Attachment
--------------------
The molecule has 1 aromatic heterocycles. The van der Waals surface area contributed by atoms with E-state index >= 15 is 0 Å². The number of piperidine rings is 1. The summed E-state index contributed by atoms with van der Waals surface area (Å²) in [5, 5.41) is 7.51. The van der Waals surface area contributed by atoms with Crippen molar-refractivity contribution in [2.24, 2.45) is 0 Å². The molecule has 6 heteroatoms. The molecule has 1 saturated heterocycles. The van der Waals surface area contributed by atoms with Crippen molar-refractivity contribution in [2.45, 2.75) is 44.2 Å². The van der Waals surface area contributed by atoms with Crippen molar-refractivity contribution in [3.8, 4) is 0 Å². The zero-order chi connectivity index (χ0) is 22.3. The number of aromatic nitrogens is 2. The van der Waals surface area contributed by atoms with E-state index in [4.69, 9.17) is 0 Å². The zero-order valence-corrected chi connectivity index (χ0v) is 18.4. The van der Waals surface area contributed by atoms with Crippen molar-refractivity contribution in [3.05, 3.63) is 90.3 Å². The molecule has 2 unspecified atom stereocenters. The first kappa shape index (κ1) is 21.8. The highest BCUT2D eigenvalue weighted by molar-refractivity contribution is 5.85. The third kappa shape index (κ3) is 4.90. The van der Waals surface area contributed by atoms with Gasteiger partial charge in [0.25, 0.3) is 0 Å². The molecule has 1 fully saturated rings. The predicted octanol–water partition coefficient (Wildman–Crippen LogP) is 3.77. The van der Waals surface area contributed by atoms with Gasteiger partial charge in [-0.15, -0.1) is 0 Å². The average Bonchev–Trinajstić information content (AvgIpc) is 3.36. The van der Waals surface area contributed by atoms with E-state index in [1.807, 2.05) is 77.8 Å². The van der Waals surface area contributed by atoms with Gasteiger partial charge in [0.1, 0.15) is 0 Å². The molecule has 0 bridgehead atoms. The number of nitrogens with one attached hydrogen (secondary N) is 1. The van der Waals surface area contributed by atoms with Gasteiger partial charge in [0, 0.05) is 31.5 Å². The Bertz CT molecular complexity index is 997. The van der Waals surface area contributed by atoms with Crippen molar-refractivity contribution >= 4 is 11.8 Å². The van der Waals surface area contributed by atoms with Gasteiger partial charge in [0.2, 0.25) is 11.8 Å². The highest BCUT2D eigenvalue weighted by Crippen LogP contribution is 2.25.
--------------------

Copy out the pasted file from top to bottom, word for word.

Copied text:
The molecule has 1 aromatic heterocycles. The van der Waals surface area contributed by atoms with E-state index >= 15 is 0 Å². The number of piperidine rings is 1. The summed E-state index contributed by atoms with van der Waals surface area (Å²) in [5, 5.41) is 7.51. The van der Waals surface area contributed by atoms with Crippen molar-refractivity contribution in [2.24, 2.45) is 0 Å². The molecule has 6 heteroatoms. The molecule has 1 saturated heterocycles. The van der Waals surface area contributed by atoms with Crippen molar-refractivity contribution in [2.45, 2.75) is 44.2 Å². The van der Waals surface area contributed by atoms with Crippen molar-refractivity contribution in [3.8, 4) is 0 Å². The zero-order chi connectivity index (χ0) is 22.3. The number of aromatic nitrogens is 2. The van der Waals surface area contributed by atoms with E-state index in [4.69, 9.17) is 0 Å². The zero-order valence-corrected chi connectivity index (χ0v) is 18.4. The van der Waals surface area contributed by atoms with Crippen molar-refractivity contribution in [3.05, 3.63) is 90.3 Å². The molecule has 2 unspecified atom stereocenters. The first kappa shape index (κ1) is 21.8. The highest BCUT2D eigenvalue weighted by molar-refractivity contribution is 5.85. The third kappa shape index (κ3) is 4.90. The van der Waals surface area contributed by atoms with Gasteiger partial charge in [0.25, 0.3) is 0 Å². The molecule has 1 fully saturated rings. The predicted octanol–water partition coefficient (Wildman–Crippen LogP) is 3.77. The van der Waals surface area contributed by atoms with Gasteiger partial charge in [-0.15, -0.1) is 0 Å². The average Bonchev–Trinajstić information content (AvgIpc) is 3.36. The van der Waals surface area contributed by atoms with E-state index in [1.807, 2.05) is 77.8 Å². The van der Waals surface area contributed by atoms with Gasteiger partial charge in [0.1, 0.15) is 0 Å². The molecule has 0 bridgehead atoms. The number of nitrogens with one attached hydrogen (secondary N) is 1. The van der Waals surface area contributed by atoms with Gasteiger partial charge in [0, 0.05) is 31.5 Å². The Bertz CT molecular complexity index is 997. The van der Waals surface area contributed by atoms with Crippen molar-refractivity contribution >= 4 is 11.8 Å². The van der Waals surface area contributed by atoms with Gasteiger partial charge in [0.2, 0.25) is 11.8 Å². The highest BCUT2D eigenvalue weighted by Crippen LogP contribution is 2.25.